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Cyril Sermon (@admin)
9 months ago

The best practice is to create custom actions to use when broadcasting an Intent to a remote device, such as the one shown in the snippet below:

public static final String ACTION_OTA_ELIMINATE = “com.paad.ota_eliminate_action”;

The next snippet shows how to create a simple Intent that will be packaged within a data message to transmit the above action to a remote device:

Intent intent = new Intent(ACTION_OTA_ELIMINATE);

As with normal broadcast Intents, you can package additional information within the Intent using the extras Bundle. These extras will be included in the Intent when it’s re-broadcast on the remote device.

intent.putExtra(“long”, String.valueOf(location.getLatitude())); intent.putExtra(“lat”, String.valueOf(location.getLatitude())); intent.putExtra(“target”, “Sarah Conner”); intent.putExtra(“sender”, gTalk.getUsername());

Only String extras are currently supported in the OTA Intent broadcast mechanism. Non-string extras will be disregarded before transmission and won’t be available on the target device.

Send the message using the sendDataMessage method, passing in the target username and the Intent to broadcast. The sendDataMessage is available on IM Session or Chat Session objects, as shown below:

String username = “[email protected]”;

Send to target user.

imSession.sendDataMessage(username, intent);

Send to all chat room participants.


Receiving Data Messages

To listen for data messages, register a Broadcast Receiver that filters on the action String included in a transmitted Intent.

GTalk data messages are processed as normal broadcast Intents, so they have no sender information asso-ciated when they’re received by a Broadcast Receiver. If you require such metadata, you should include them in the extras Bundle of the source Intent as was done in the code shown in the previous section.

The following skeleton code shows how to register a simple Broadcast Receiver implementation that can handle the Intent transmitted in the previous example:

BroadcastReceiver otaGTalkIntentReceiver = new BroadcastReceiver() { @Override

public void onReceive(Context _context, Intent _intent) { if (_intent.getAction().equals(ACTION_OTA_ELIMINATE)) { String sender = _intent.getStringExtra(“sender”); String target = _intent.getStringExtra(“target”);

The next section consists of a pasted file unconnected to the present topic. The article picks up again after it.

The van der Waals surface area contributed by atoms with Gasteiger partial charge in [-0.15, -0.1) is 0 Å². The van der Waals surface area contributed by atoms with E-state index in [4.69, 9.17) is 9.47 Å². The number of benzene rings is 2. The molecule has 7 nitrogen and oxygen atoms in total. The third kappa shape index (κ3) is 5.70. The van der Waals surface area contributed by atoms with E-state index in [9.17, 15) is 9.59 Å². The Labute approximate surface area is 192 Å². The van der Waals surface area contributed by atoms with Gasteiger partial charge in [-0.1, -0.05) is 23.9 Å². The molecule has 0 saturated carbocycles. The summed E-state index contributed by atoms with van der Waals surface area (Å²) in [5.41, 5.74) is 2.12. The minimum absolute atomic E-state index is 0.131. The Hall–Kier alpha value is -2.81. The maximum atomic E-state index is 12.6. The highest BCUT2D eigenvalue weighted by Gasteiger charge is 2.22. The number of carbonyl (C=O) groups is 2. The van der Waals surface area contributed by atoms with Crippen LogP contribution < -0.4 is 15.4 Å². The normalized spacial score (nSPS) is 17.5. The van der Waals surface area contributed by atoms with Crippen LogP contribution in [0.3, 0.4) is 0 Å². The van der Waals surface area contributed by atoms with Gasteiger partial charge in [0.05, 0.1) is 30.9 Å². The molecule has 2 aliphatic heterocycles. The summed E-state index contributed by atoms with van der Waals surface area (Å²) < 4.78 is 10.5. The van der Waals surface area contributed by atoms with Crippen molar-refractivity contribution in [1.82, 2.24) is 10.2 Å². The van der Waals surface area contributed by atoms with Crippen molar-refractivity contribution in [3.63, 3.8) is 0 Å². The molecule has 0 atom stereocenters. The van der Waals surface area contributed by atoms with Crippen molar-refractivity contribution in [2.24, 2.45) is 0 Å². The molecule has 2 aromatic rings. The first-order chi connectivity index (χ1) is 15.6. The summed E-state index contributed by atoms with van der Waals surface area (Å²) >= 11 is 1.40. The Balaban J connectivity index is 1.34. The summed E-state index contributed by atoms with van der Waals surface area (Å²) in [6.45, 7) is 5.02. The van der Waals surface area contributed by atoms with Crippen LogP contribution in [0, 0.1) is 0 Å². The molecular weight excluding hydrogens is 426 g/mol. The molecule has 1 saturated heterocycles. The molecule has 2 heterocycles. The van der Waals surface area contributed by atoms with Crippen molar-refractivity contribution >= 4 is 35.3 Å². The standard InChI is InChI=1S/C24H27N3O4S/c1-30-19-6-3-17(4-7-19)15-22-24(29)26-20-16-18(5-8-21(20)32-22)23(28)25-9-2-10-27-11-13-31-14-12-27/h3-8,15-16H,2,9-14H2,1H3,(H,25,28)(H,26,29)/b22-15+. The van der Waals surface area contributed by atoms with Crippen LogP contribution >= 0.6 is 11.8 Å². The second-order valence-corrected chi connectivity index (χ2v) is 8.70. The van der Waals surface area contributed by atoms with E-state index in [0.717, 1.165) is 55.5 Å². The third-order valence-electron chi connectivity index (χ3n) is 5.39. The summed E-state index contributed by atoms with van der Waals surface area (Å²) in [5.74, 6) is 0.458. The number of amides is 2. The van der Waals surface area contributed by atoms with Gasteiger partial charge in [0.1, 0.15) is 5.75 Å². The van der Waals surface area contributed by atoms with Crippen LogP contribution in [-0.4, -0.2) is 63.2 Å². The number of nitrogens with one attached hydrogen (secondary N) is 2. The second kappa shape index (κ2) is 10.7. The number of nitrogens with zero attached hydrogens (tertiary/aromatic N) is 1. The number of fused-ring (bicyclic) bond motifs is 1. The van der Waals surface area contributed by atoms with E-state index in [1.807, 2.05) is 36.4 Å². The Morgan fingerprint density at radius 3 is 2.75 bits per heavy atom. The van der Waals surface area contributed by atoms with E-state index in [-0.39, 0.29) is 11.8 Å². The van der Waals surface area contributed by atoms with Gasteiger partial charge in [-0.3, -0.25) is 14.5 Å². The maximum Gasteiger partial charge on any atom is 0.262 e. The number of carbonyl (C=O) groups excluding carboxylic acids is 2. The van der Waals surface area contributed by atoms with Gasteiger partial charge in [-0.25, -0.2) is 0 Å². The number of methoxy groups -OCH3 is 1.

String lat = _intent.getStringExtra(“lat”);

String lng = _intent.getStringExtra(“long”);

Location location = new Location(LocationManager.GPS_PROVIDER); location.setLatitude(Double.parseDouble(lat)); location.setLongitude(Double.parseDouble(lng));

// TODO: Do something with the data transmitted.




IntentFilter filter = new IntentFilter(ACTION_OTA_ELIMINATE); registerReceiver(otaGTalkIntentReceiver, filter);

Introducing SMS

If you own a mobile phone that’s less than two decades old, chances are you’re familiar with SMS mes-saging. SMS (short messaging service) is now one of the most-used features on mobile phones, with many people favoring it over making phone calls.

SMS technology is designed to send short text messages between mobile phones. It provides support for sending both text messages (designed to be read by people) and data messages (meant to be consumed by applications).

As a mature mobile technology, there’s a lot of information out there that describes the technical details of how an SMS message is constructed and transmitted over the air. Rather than rehash that here, the following sections focus on the practicalities of sending and receiving text and data messages within Android.

Using SMS in Your Application

Android offers full access to SMS functionality from within your applications with the SMSManager. Using the SMS Manager, you can replace the native SMS application or create new applications that send text messages, react to incoming texts, or use SMS as a data transport layer.